What is the MTHFR Mutation?
The MTHFR Mutation is a change in the DNA that codes for a different gene. This gene affects your body’s ability to metabolize folic acid and maintain a healthy concentration of folate in your blood. There are actually 2 genes that work together to metabolize folic acid. Some people have a mutation of one gene, and other people have a mutation of both genes. The main 2 mutations are C677T and A1298C. In research, it appears that a C677T mutation is associated with recurrent pregnancy loss. However, A1298C is not associated with pregnancy loss.
The increased risk of pregnancy loss, or miscarriage, is thought to be associated with a decrease in folate. Folate is essential for a pregnancy to continue. In one study from 2017 of women with the MTHFR gene mutation, supplementation with folate (methyl-folate), vitamin B6 and vitamin B12 improved pregnancy outcomes.
Active folate is also essential in the prevention of neural tube defects. In one meta-analysis, women with the C677T mutation were found to have an increased risk of having a child with an open neural tube defect, such as spina bifida. However, when women with the MTHFR mutation receive additional folate supplementation, the risk of neural tube defects decreases.
How Common is the MTHFR Gene Mutation?
The MTHFR mutation is actually very common. For example, approximately 30-50% of the US population has a MTHFR gene mutation. In fact, in some select populations, the prevalence could be over 50%. In the US, it is estimated that 12% of the white population has 2 copies of the C677T mutation. Only 1% of the black population has 2 copies of the C677T mutation. However, in California, 21% of the Hispanic population has 2 copies of the C677T mutation. And to review, 2 copies of the C677T mutation is the genotype that has the largest effect on fetal outcomes.
The MTHFR mutation is much more common that many people realize. This mutation could therefore have an effect on many women’s risk of miscarriage and neural tube defects.
How Do I Know if I have the MTHFR Mutation?
Most people don’t know. This is because the mutation doesn’t generally cause any symptoms. The American College of Medical Genetics and Genomics and The American Congress of Obstetricians and Gynecologists recommend against universal screening for the MTHFR mutation. Their reasoning is that with standard folate supplementation and a healthy diet, the evidence is not strong enough to suggest additional risk. So if you want to be tested for the MTHFR mutation, your doctor may or may not offer this test. You could choose to seek out a genetic counselor.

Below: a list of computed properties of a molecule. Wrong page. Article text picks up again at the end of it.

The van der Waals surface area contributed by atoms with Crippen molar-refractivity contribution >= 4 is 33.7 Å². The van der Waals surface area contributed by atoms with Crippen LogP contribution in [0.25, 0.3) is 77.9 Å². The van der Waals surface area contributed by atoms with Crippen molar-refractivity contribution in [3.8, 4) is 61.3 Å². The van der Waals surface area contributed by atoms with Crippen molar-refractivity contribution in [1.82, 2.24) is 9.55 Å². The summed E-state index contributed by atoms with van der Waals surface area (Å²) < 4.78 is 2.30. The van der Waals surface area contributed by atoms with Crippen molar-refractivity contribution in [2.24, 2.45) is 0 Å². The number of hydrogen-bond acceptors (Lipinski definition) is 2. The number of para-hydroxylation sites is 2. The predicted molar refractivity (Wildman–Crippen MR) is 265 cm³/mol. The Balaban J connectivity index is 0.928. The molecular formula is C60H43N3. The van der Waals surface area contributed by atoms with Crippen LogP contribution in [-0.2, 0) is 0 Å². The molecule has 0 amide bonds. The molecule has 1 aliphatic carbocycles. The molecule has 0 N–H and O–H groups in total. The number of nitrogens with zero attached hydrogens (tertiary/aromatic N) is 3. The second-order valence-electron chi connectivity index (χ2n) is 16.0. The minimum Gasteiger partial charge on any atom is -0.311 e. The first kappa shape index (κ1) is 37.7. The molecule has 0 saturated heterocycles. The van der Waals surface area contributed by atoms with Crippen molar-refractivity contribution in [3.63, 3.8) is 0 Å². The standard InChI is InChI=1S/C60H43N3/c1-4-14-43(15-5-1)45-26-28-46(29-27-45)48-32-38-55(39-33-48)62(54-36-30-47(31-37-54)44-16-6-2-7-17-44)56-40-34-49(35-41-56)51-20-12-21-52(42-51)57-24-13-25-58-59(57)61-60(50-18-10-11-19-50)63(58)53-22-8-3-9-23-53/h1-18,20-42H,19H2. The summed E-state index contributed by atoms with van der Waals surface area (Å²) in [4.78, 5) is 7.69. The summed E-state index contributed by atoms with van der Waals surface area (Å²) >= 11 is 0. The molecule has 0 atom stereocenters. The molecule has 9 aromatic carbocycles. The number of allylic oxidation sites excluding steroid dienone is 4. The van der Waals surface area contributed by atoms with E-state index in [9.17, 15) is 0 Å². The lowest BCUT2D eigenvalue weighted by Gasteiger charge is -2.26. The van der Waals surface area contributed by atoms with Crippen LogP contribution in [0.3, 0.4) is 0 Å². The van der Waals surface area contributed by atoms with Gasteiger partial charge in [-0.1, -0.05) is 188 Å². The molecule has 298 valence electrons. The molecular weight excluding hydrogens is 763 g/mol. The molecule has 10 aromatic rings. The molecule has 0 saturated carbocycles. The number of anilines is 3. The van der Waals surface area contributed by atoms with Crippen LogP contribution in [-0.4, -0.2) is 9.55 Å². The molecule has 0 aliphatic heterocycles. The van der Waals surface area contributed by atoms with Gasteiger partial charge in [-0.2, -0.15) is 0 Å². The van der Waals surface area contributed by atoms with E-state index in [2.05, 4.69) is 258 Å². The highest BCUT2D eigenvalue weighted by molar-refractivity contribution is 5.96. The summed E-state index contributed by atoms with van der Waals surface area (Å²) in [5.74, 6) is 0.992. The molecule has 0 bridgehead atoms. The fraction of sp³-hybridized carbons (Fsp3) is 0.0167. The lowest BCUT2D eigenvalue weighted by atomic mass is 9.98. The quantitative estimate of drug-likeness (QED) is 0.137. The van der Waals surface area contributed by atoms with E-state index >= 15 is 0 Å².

Another option would be to do 23andMe and then search your raw data for the MTHFR gene mutation. You can use Genetic Genie to search your raw data for the MTHFR mutation. For directions on how to do this, go to Genetic Genie. To order 23andMe, go to Order 23andMe.
However, if you don’t know if you have the mutation and you don’t want to spend the time and money on testing you can still protect yourself and your pregnancy. Just assume you carry the mutation, and follow my recommendations below.
What Should I Do if I Have the MTHFR Mutation?
Women with the MTHFR gene mutation do not efficiently metabolize folic acid, or folate. However, methyl-folate, found in some prenatal vitamins, is already active. This enables the folate to successfully enter the bloodstream.
Therefore I recommend that women with the MTHFR mutation, or women who don’t know if they have the MTHFR mutation, select a prenatal vitamin with methyl-folate.
There is no harm to taking a prenatal vitamin with methyl-folate. So you may as well play it safe. Many of the vitamins that contain methyl-folate are overall good prenatal vitamins. To find out more about selecting a prenatal vitamin, check out this article. For your convenience I have listed some examples of vitamins that contain methyl-folate below.
What Does This Mean for Me?
Don’t worry about understanding how your body metabolizes folic acid. Instead understand that in vitamins not all folate supplements are equal. Folate is essential for fetal development. So it is important to make sure you are absorbing enough folate. When selecting your prenatal vitamin, look at the nutrient info on the back of the bottle.
- “Folic acid” is the most difficult to absorb.
- “Folate” is absorbed moderately well.
- “Methyl-folate” is the easiest form for your body to absorb.
To be safe, look for a vitamin with methyl-folate.